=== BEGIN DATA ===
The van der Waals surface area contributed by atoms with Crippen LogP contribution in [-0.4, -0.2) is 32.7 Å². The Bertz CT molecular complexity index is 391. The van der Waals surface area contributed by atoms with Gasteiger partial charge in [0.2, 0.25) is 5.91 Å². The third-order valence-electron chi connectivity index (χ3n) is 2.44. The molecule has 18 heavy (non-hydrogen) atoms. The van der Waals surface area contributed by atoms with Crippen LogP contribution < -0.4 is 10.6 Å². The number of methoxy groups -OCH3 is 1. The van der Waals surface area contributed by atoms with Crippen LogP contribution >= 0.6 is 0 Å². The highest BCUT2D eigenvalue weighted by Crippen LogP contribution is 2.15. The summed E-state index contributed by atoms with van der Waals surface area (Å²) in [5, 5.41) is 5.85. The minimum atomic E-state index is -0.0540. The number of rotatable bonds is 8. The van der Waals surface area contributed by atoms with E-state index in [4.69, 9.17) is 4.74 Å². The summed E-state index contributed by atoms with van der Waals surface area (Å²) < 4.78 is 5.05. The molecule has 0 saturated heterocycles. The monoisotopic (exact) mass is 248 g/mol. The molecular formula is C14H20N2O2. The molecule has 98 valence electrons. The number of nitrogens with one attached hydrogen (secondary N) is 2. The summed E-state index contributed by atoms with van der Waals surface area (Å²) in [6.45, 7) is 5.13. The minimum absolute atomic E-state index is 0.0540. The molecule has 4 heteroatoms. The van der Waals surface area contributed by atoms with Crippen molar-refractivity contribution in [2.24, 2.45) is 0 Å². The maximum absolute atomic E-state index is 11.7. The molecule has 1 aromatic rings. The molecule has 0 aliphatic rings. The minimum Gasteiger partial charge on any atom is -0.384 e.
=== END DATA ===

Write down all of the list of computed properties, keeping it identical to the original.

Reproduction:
The van der Waals surface area contributed by atoms with Crippen LogP contribution in [-0.4, -0.2) is 32.7 Å². The Bertz CT molecular complexity index is 391. The van der Waals surface area contributed by atoms with Gasteiger partial charge in [0.2, 0.25) is 5.91 Å². The third-order valence-electron chi connectivity index (χ3n) is 2.44. The molecule has 18 heavy (non-hydrogen) atoms. The van der Waals surface area contributed by atoms with Crippen LogP contribution < -0.4 is 10.6 Å². The number of methoxy groups -OCH3 is 1. The van der Waals surface area contributed by atoms with Crippen LogP contribution >= 0.6 is 0 Å². The highest BCUT2D eigenvalue weighted by Crippen LogP contribution is 2.15. The summed E-state index contributed by atoms with van der Waals surface area (Å²) in [5, 5.41) is 5.85. The minimum atomic E-state index is -0.0540. The number of rotatable bonds is 8. The van der Waals surface area contributed by atoms with E-state index in [4.69, 9.17) is 4.74 Å². The summed E-state index contributed by atoms with van der Waals surface area (Å²) < 4.78 is 5.05. The molecule has 0 saturated heterocycles. The monoisotopic (exact) mass is 248 g/mol. The molecular formula is C14H20N2O2. The molecule has 98 valence electrons. The number of nitrogens with one attached hydrogen (secondary N) is 2. The summed E-state index contributed by atoms with van der Waals surface area (Å²) in [6.45, 7) is 5.13. The minimum absolute atomic E-state index is 0.0540. The molecule has 4 heteroatoms. The van der Waals surface area contributed by atoms with Crippen molar-refractivity contribution in [2.24, 2.45) is 0 Å². The maximum absolute atomic E-state index is 11.7. The molecule has 1 aromatic rings. The molecule has 0 aliphatic rings. The minimum Gasteiger partial charge on any atom is -0.384 e.